The Laboratory of fairy tales and language

“And the diamond princess went to a cave that was full of diamonds.
– Yes. Now I’ve seen them too and I like them very much and I will go look for some more diam…
– And I pick out the first diamond, right?
– Ok.”


Maneuvered by two puppeteers in grey costumes that remind one of cartoon T-Rex dinosaurs, the doll-children retell stories. (Almost) all stories start off as fairy tales, but they tend to trail off almost immediately and turn into child specific free-associative thinking, crossing from the universe of stories over to the way children understand notions of time, space, family and social relationships.

In Cornelui Porumboiu’s most recent film, Comoara, the father randomly picks out the diamond necklaces without touching them or even really looking, while the shopkeeper is the one who carefully takes the jewelry using gloves; the next scene shows the children who find the diamonds in the old chest that the father brought; they reach between the sparkling floor boards, take the jewels and run off to the slide.

By sheer coincidence, I saw Ciprian Mureșan’s Untitled (2015) and two other movies – the one by Corneliu Porumboiu and A cara que mereces by Miguel Gomes – in which the decomposed, perverted traces left by fairy tales in adult lives are as visible as dinosaur tracks from another time. There is no concept-factual connection – excluding the magical function of diamonds in our lives – between Mureșan’s video and the other two movies. But this coincidence of mine, encountering the dark side of fairy tales that thrive upon the symbolic violence of social life, made me see each work in a certain way.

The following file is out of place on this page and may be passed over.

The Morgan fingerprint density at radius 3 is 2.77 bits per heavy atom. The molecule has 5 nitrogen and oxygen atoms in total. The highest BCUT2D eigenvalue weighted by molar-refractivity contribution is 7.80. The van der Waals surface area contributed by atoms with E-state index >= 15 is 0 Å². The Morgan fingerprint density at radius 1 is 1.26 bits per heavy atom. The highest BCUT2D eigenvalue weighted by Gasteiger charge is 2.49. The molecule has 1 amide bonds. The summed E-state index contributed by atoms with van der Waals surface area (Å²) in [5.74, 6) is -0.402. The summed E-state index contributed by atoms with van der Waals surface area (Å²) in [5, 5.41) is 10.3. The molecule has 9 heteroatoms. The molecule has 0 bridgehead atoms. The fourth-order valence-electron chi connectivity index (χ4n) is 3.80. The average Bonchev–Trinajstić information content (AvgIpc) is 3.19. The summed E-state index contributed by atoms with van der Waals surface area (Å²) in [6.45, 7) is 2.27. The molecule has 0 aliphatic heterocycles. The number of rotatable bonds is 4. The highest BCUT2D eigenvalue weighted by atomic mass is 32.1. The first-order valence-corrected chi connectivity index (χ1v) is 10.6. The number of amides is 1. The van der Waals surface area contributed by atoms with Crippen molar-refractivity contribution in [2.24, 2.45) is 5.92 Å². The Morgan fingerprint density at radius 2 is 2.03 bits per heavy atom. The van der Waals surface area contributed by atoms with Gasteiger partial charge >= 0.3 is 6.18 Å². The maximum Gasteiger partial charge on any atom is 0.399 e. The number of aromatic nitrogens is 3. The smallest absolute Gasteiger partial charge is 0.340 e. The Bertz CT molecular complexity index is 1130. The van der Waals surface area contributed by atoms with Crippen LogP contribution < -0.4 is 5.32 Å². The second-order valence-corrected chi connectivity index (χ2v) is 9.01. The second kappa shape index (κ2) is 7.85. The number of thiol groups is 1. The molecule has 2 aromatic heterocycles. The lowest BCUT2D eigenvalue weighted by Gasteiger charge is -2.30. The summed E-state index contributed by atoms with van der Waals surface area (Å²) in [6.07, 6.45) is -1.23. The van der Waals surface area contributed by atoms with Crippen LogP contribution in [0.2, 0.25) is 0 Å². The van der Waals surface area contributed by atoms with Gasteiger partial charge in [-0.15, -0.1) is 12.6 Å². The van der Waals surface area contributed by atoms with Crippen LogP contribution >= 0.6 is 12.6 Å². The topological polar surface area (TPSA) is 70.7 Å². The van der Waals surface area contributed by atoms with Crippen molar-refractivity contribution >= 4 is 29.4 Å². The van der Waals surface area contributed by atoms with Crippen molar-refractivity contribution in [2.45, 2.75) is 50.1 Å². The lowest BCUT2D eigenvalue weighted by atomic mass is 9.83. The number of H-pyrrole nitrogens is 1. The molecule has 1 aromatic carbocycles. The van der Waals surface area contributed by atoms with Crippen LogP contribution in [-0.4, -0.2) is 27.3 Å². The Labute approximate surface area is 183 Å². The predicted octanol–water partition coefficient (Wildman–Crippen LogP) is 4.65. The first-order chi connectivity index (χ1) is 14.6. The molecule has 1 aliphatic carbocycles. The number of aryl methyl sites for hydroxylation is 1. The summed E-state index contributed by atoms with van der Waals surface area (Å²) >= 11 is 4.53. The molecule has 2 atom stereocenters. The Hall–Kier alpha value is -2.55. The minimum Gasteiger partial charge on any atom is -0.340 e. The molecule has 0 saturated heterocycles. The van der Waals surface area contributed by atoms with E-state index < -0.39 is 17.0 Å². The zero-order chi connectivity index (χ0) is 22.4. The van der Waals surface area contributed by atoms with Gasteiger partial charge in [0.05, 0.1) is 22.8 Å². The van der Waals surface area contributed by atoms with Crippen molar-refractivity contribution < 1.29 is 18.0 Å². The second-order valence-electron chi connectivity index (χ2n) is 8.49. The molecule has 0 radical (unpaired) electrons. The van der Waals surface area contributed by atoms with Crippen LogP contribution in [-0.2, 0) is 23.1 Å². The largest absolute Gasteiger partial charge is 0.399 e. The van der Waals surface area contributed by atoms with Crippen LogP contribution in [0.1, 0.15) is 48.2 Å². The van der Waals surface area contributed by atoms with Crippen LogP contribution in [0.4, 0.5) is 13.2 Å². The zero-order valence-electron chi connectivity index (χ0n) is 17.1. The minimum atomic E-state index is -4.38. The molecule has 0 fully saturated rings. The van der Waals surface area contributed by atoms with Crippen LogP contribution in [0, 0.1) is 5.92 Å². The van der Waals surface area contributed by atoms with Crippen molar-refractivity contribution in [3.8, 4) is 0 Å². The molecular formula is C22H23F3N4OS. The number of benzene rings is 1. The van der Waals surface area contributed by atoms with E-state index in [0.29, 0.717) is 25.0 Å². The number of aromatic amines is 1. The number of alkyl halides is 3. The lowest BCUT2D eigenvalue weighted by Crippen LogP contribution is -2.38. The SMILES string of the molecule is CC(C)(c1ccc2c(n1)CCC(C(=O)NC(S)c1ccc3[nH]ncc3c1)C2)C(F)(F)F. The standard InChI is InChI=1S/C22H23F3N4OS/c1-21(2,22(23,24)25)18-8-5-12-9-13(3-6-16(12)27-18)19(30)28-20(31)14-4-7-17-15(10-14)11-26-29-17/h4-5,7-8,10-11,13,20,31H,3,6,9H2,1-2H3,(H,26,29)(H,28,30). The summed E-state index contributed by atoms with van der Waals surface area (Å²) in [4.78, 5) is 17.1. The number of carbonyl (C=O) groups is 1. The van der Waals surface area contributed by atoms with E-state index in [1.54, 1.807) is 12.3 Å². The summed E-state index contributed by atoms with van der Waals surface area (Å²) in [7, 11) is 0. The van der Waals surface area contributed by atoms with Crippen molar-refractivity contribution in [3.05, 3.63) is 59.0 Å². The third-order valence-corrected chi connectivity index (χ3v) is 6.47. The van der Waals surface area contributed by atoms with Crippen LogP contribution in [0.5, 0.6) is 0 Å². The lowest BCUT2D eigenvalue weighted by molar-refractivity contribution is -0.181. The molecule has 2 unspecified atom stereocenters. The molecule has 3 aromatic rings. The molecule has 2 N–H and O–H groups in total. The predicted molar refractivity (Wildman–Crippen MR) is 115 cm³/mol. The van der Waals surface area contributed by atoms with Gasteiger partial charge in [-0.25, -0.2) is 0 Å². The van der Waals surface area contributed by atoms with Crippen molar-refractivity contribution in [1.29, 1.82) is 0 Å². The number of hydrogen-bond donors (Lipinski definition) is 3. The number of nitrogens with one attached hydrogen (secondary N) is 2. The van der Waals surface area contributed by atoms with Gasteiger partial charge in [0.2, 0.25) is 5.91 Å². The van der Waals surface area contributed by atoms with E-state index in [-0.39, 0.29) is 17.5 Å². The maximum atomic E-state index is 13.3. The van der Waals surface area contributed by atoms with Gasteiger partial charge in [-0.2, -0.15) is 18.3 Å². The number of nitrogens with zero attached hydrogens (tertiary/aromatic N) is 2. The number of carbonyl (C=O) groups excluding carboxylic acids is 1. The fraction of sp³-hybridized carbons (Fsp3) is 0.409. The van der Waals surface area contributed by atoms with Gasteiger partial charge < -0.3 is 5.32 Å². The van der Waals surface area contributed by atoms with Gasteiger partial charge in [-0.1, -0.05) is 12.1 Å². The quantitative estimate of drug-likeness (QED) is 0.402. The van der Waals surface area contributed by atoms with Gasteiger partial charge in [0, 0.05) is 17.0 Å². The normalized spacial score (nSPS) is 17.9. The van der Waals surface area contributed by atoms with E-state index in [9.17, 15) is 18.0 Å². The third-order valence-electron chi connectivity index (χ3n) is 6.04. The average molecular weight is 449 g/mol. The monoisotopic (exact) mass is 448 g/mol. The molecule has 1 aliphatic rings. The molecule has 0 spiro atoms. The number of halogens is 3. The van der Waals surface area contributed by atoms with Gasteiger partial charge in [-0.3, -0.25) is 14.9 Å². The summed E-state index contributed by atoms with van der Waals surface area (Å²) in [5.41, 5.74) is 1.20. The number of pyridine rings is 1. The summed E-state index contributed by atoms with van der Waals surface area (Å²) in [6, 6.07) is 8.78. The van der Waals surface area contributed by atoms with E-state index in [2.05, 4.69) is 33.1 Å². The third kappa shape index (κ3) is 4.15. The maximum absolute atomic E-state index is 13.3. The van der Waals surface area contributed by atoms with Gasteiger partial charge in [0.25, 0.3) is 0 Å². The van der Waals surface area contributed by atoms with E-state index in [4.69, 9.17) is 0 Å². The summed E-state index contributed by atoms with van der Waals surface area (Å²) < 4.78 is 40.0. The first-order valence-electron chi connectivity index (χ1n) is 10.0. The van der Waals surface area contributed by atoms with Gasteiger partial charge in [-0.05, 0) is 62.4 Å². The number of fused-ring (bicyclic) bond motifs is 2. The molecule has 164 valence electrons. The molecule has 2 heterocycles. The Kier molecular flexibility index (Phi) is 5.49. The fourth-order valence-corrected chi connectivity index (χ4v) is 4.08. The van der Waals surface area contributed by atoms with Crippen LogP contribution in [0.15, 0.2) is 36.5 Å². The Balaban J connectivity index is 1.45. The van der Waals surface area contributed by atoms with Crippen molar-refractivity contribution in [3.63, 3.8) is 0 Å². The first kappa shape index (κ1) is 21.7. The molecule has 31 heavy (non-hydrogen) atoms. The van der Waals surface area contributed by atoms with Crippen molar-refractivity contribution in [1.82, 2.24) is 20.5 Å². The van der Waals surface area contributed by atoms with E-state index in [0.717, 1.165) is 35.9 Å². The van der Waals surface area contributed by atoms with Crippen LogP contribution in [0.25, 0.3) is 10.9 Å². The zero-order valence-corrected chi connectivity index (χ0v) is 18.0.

Untitled (2015) – which was screened only once in Bucharest at the end of June, as part of the Working from Language exhibition at Salonul de Proiecte and then picked up by Art Basel, as part of “Parcours” – is not what you would traditionally call a performance, but more of a (animation) show which was also implied by the space in which it was presented at Basel (an Italian scene basically). Based on a strictly followed script, Untitled doesn’t personally engage the two actor-puppeteers (Lucian Rad and Enikő Takács), there is no communication system between the performers and the audience and it can be easily reproduced in space and time. It is a type of spectacular autonomy (that was ruffled in the Bucharest exhibition space but was later restored in Basel’s “black box”) that is specific to theatre – if only the live version wouldn’t be in a discursive relationship with the partially corresponding homonym video.

Untitled “the video” is the 3rd in a series that began with Dog Luv (2009), which follows the script by Saviana Stănescu, and Protest against me (2011), written by Gianina Cărbunariu. The series investigates various forms of social relationships using theatrical structures. What ties these works together – they each use different types of animation or dramatic language (and not because Stănescu and Cărbunariu have different approaches: Dog Luv is a dialogue between characters and dogs, while Protest… is a monologue and Untitled is based on a improvisation workshop attended by small children) – is the use of dolls as a vector of communication. This communication – more specifically, the hijacking (almost violently) or mismatching the communicational functions of language and performative dimensions of these so called speech acts – is in itself the major theme of this tryptic.